At least 6 kids around my age (that I know of) who grew up within a couple blocks of me were felons before they turned 20, and these are just the ones who got caught. One of them shot and killed someone. Another was shot and killed by someone else.
I can’t begin to count how many have given their lives to drugs.
Result: When education is not valued, something else is valued in its place. That alternative is not likely to be very good.
Based on family income, some children qualify to have their school lunch costs reduced or waived completely.
The percentage of kids in the Shawnee Mission School District receiving free or reduced lunch is 21%.
Blue Valley? 4.3%
Before I start, no one is claiming life is rosy for every kid in the suburbs. Far from it.
However, in terms of having a path to becoming the proverbial “productive member of society”, even the least wealthy of these kids have some or all of the advantages I did.
They have an educational system with high expectations and graduation rates. That’s institutional support.
They are much more likely to have parents who expect them to succeed; their mere presence in the superior suburban schools is at least in part due to their parents consciously moving there. That’s familial support.
The vast majority of these kids are not surrounded by drug dealers and gangs, digging their claws into them and pulling them out of the classroom. That’s societal support.
The poor in Johnson County are surrounded by people who have made good lives for themselves. Over half of the adult population has at least a bachelor’s degree. Those are examples to which they can aspire.
90% of the KCK district is on free or reduced lunch. Yep. NINE out of TEN kids.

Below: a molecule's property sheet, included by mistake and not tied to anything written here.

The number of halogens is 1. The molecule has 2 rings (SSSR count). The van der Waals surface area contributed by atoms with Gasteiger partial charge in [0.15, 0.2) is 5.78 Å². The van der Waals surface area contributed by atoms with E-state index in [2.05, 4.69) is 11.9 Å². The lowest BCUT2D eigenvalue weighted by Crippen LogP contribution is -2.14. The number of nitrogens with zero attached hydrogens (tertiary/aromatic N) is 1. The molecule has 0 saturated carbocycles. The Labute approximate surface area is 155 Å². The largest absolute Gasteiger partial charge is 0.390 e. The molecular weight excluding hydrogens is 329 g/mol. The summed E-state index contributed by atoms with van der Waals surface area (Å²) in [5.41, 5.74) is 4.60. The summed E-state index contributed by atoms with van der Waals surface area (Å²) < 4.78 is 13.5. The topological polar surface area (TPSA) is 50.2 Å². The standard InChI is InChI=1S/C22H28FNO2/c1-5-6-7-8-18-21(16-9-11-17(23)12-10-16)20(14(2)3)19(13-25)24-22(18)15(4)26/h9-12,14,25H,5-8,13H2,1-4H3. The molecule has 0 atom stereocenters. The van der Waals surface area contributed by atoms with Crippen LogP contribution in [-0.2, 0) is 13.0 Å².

A family of 4 must gross less than $40k to get reduced lunch (and $28k to get free lunch).
Think about that for a second.
Socioeconomic cues, while not all-important, are still significant. When the family is scraping, it’s because the parents have not found gainful employment. They have not found gainful employment because…well, because of the reasons above. They weren’t expected to succeed or get educated (less than 12% of KCK adults have bachelor’s degrees). They didn’t have the role models—the good examples…which means they tend not to be good examples themselves. The people next door, across the street, and down the street are all in the same boat.
Thus perpetuating the cycle. Where are those kids’ examples?
That’s the reason I can’t be angry about subsidizing things—health insurance, college, housing—for those who didn’t get the best breaks.
It’s not all their fault. Most of the people who will read this are unaware of what some people have to deal with to even make it to adulthood unscathed.
If you didn’t grow up in the sort of environment I've described, you’re fortunate.
It’s a 99% positive thing for you. Just know the 1% downside is comprised exclusively of YOU DON’T F*&@ING GET TO ACT AS IF YOU KNOW WHAT IT’S LIKE TO GROW UP UNDER THOSE CIRCUMSTANCES.
I’ve seen it. Hell, I was surrounded by it. And it really affected my perspective.
I can’t lavish a world of blame on people for poor decisions made that early in life based on such faulty cues and information.
Do I agree with all government programs? Absolutely not. Do people abuse the “system”? Sure.
But when it comes down to it, I prefer to judge my society based on how it treats its least fortunate citizens—not its wealthiest.
And as tax day cometh in America, I’m happy to pay my share.